Governor signs Richardville mortgage reform legislation
LANSING-The governor today signed a bipartisan legislative package that will help address problems within the mortgage industry by individually registering loan officers, said Sen. Randy Richardville, sponsor of the reform plan.
“Homeowners across Michigan are struggling to make their house payments for many different reasons,” said Richardville, R-Monroe, chair of the Senate Banking and Financial Institutions Committee. “Lawmakers want to make sure that irresponsible or unscrupulous lenders are not causing more problems. This legislation will target the few bad actors who are conducting fraudulent mortgage transactions in Michigan.”
The bills seek to ensure responsibility through accountability by requiring mortgage loan officers to register with the Office of Financial and Insurance Regulation (OFIR), formerly known as Office of Financial and Insurance Services.
Richardville’s Senate Bill 826, now Public Act 64, creates a seven-member Mortgage Industry Advisory Board. The board will make recommendations to the OFIR commissioner on loan officer educational courses, requirements and procedures and will review policies for the loan officer registration process.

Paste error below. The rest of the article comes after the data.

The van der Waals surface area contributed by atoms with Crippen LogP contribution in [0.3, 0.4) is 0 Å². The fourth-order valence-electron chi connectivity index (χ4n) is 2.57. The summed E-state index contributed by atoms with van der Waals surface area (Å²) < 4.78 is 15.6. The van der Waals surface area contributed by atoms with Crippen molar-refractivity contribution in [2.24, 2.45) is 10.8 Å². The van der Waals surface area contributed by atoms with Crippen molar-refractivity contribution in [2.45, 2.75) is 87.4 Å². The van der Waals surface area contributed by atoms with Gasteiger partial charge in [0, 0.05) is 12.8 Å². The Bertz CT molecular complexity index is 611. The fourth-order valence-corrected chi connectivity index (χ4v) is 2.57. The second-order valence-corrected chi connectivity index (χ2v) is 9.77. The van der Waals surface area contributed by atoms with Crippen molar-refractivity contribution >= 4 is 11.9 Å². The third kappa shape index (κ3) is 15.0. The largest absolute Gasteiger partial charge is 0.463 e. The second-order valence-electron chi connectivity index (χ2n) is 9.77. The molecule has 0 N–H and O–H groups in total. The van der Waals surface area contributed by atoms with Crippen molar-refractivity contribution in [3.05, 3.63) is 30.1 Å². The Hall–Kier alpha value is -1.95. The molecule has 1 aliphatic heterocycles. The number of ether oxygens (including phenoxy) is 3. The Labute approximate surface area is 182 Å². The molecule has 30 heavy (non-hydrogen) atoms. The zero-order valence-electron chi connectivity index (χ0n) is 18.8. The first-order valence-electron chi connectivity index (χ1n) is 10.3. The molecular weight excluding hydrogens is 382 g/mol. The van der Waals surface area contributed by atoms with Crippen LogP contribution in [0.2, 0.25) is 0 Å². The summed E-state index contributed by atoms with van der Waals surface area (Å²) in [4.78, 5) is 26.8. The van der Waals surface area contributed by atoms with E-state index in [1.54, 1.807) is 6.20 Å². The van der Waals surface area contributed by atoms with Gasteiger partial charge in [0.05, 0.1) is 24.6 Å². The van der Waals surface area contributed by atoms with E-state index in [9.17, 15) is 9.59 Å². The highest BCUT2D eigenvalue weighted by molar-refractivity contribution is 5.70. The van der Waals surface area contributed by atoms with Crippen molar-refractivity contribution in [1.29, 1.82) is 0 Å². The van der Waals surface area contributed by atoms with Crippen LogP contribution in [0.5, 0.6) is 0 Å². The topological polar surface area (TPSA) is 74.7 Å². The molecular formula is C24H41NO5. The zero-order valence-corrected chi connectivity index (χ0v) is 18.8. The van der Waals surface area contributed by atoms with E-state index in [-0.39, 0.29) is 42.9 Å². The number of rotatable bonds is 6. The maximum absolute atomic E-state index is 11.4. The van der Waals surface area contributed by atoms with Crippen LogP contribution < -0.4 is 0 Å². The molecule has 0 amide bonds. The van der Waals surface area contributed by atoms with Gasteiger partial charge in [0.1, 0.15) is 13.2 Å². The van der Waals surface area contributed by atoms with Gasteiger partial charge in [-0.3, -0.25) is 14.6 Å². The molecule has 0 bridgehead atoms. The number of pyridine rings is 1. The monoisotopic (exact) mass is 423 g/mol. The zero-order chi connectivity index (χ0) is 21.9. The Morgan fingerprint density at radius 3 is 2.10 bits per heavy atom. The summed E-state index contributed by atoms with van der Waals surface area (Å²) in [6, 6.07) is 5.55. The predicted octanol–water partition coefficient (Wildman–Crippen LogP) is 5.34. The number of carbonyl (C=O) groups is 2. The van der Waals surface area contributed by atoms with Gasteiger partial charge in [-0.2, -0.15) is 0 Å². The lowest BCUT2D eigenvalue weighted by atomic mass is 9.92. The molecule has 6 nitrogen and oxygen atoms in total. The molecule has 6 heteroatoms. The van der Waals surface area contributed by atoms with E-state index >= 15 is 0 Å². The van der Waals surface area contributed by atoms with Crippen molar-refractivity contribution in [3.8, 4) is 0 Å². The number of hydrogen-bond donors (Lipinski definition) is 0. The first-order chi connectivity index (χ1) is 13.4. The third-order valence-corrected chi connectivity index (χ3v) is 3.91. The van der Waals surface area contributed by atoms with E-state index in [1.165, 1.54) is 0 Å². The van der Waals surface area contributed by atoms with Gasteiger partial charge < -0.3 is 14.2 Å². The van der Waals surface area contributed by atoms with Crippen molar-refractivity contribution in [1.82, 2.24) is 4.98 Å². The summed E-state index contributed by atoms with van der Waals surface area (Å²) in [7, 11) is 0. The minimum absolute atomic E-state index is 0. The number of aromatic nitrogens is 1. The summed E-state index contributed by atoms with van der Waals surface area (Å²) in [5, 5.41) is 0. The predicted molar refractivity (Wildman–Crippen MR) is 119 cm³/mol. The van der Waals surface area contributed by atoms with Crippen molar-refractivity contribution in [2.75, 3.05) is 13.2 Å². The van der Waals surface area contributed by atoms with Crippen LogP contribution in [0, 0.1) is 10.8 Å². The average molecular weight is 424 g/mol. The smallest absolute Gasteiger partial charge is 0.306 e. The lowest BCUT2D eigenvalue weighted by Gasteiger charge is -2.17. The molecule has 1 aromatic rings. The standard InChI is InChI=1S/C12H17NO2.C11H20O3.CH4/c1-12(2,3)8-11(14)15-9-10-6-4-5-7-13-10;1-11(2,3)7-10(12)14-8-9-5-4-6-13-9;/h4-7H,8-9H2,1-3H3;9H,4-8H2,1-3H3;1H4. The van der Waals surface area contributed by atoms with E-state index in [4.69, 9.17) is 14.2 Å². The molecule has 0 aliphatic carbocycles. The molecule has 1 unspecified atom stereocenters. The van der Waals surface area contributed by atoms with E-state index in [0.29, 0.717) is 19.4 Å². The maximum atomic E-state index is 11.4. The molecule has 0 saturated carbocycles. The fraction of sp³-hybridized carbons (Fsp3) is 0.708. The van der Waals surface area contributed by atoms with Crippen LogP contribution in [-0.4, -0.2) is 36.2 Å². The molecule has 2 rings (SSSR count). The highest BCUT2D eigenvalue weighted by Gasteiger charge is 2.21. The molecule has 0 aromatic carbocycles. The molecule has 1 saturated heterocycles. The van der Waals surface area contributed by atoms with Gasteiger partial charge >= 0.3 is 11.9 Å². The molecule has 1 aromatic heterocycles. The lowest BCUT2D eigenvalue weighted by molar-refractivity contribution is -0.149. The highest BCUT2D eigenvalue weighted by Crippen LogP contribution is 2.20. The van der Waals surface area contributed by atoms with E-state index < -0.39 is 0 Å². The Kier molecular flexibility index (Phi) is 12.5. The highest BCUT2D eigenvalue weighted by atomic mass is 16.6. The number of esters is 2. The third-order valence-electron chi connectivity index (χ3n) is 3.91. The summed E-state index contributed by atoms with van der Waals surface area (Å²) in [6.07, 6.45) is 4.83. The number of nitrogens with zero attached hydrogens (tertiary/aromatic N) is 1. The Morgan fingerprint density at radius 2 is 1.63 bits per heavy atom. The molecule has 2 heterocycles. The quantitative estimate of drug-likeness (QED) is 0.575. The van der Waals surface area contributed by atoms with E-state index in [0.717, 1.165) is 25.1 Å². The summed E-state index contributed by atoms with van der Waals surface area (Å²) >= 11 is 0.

Richardville also sponsored Senate Bill 827, now Public Act 65, which is a technical measure that revises the sentencing guidelines for mortgage loan officers.
Other measures within the package, Public Acts 59-64 and 66-72:
- Create educational and application requirements for becoming a registered loan officer;
- Develop standards for the registration renewal process, including continuing education;
- Require employers to conduct a criminal records check on mortgage loan officers;
- Specify prohibited loan officer conduct;
- Set penalties for loan officers who violate the law;
- Prohibit a mortgage broker or lender from paying a commission to unregistered loan officers;
- Identify OFIR responsibilities and investigation criteria; and
- Establish the loan officer registration calendar year as Jan. 1 to Dec. 31.
“One of my top priorities as a state senator has been to address some of the challenges in the mortgage industry,” Richardville said. “I have been working on this legislation since last fall, and I am pleased that it is now state law. Homeowners can be assured that their mortgage loan officer is qualified to conduct loan transactions.”
Michigan has more than 30,000 loan officers conducting business in the state.
Posted: Tuesday, April 08, 2008
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